If you’ve been to a large event around Dartmouth in the last 13 years - be it a festival, wedding, fundraiser or simply a big party, chances are you will have seen Sax Appeal ripping up the dance floor with some well-known tunes blasted out with vim and vigour.
Everyone’s heard of them, most people will have seen them, and if you’ve seen them, chances are you will love them.
The band are now a traditional fixture at the Dart Music Festival, and, of course, regatta, where they play the Thursday, Friday and Saturday nights every year. On Thursday at the Bandstand either side of the fireworks they provide their own explosive display.
The current line-up are founder members Mick Jones and James Harris, joined by Lucy Wright on vocals, Sid Davis on trumpet and Amanda Liscombe on percussion.
But we went to chat to Mick about the origins of the band, and found an intriguing story: the band might never have played live had it not been for the intervention of a friend.
Mick Jones, born in Sevenoaks in Kent, had always dreamed of being in a soul band.
‘I used to practise religiously - I wanted to be able to sing like they did on the Jacksons’ Cartoon!’ he laughs as we settle down with coffee in his living room above the Dartmouth Launderette, which he owns and runs with his wife Wendy – an integral part of the Dart Gig Club’s Senior ladies team. Around the walls are countless instruments, two jukeboxes - one an original 1950s Wurlitzer - and a sign saying ‘Life Without Music Would B Flat’.
‘My Mum used to shout at me to ‘stop plinking on that guitar!’ she had good hearing because it was an electric guitar I hadn’t plugged in!’
After his first nerve wracking gig – in which a string broke on his guitar during his first song – Mick spent much of his youth in and out of bands.
He was even in a short-lived band with the famous Nick Knowles of DIY SOS fame, but nothing worked out to his satisfaction.
After moving to Kingswear in the early 1990s, he was determined to break out on his own.
‘I was sick of depending on band members not turning up, and wanted to do something on my own and I had just got into creating backing tracks for songs,’ he said. ‘I was a little nervous of actually going on stage on my own, so a guitarist I knew put me in touch with James Harris, who was also living in Kingswear. He and I got on really well, and started practising up at Kayawanna Hall.’
The duo practised religiously, whole days went by in the hall’s grounds – so loudly at times that the ornaments were shaken off the shelves!
But there was one thing missing: a performance.
‘I’m very critical of myself,’ said Mick. ‘I’m never convinced I’m good enough, and I think I would have continued practising until the end of time, never happy to actually perform in front of people! But I went away on holiday and Susie, who owned Kayawanna Hall at the time, decided that we needed to perform, so she booked a gig for us at the Royal Castle! She told me and said: you’ve got to go out and just do it! I just thought: What have you done?!!’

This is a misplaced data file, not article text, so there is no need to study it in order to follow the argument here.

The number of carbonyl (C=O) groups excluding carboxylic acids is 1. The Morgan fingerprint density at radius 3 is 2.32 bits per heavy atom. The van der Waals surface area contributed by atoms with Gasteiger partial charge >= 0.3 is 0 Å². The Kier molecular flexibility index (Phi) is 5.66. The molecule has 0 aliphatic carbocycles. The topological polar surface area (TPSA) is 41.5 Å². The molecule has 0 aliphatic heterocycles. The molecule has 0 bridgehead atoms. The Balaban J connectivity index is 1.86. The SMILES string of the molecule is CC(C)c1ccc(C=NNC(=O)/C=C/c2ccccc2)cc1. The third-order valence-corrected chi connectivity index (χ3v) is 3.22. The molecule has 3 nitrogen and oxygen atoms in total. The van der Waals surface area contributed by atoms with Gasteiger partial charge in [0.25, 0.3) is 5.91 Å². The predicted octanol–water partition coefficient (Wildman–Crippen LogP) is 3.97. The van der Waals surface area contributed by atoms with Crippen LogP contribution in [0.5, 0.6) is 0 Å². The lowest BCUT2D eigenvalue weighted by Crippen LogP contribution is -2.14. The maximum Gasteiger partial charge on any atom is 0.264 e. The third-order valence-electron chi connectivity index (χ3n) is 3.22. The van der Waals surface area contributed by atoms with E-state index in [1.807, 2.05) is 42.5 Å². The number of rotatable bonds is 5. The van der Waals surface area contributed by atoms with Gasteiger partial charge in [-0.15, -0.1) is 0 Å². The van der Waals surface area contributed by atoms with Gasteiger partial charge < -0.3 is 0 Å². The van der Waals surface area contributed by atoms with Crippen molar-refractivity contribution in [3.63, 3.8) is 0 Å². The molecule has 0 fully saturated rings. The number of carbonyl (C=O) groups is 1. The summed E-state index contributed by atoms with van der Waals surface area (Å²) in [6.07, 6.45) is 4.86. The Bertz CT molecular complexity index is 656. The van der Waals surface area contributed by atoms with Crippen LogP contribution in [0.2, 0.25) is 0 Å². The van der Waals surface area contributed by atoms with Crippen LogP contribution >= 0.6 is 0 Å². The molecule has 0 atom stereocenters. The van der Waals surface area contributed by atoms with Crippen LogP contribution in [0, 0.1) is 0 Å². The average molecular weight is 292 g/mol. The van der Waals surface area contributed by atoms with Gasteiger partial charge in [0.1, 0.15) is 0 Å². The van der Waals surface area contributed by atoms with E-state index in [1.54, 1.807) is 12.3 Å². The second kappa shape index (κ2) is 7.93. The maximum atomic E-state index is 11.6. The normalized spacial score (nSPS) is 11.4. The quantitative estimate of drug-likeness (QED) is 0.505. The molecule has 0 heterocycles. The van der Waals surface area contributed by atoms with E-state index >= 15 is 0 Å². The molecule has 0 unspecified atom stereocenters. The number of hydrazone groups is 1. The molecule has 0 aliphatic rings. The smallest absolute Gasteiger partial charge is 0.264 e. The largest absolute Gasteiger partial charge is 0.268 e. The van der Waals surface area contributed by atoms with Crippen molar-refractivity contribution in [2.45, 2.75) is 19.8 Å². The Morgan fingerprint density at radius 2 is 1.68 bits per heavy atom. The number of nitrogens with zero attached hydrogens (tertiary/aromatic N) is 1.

The pair looked at each other and decided to go for it. The gig was a ‘riotous affair’ according to Mick, and they ended up getting a residency there, playing in the left hand bar every two weeks. Their reputation starting to grow, more regular gigs started coming their way – every Sunday at Brixham’s Pontins Camp. Every Tuesday at EJ’s Bar in Torquay – the gigs were rolling in.
During this time Mick wondered whether an extra voice and a bit more banter on stage would help the act do even better. Enter Neil Ryall, and suddenly Mick and James thought they might like a fuller band, bongos and a trumpet were added in quick succession.
They played the first Music Festival outside the Cherub Inn - with crowds packing in around them: it was an indication of their popularity. They have had legendary gigs at so many of the area’s inns and hostelries that it’s difficult to keep track. They have become a fixture at music festival, regatta and many other local events – so what is the secret of their success?
‘I’m not really sure – I am still as critical of myself as I was on day one,’ Mick said. ‘I still don’t think I’m good enough, but I guess that’s what spurs me on to try and do better every time. I think when we sing a song we want to do so with passion and make our audiences feel emotion. We want them to love these songs as much as we do!
‘Sax Appeal is by far the longest association I’ve had with one band, and it’s because we all get on and have fun doing it. 14 years of performing shows that we enjoy what we do – we always want the audience to have a great time too. There’s no better feeling than playing a song and seeing everyone start dancing and smiling and singing along. It’s why we do what we do – so the audience enjoys it!’
First Published August 2011 By The Dart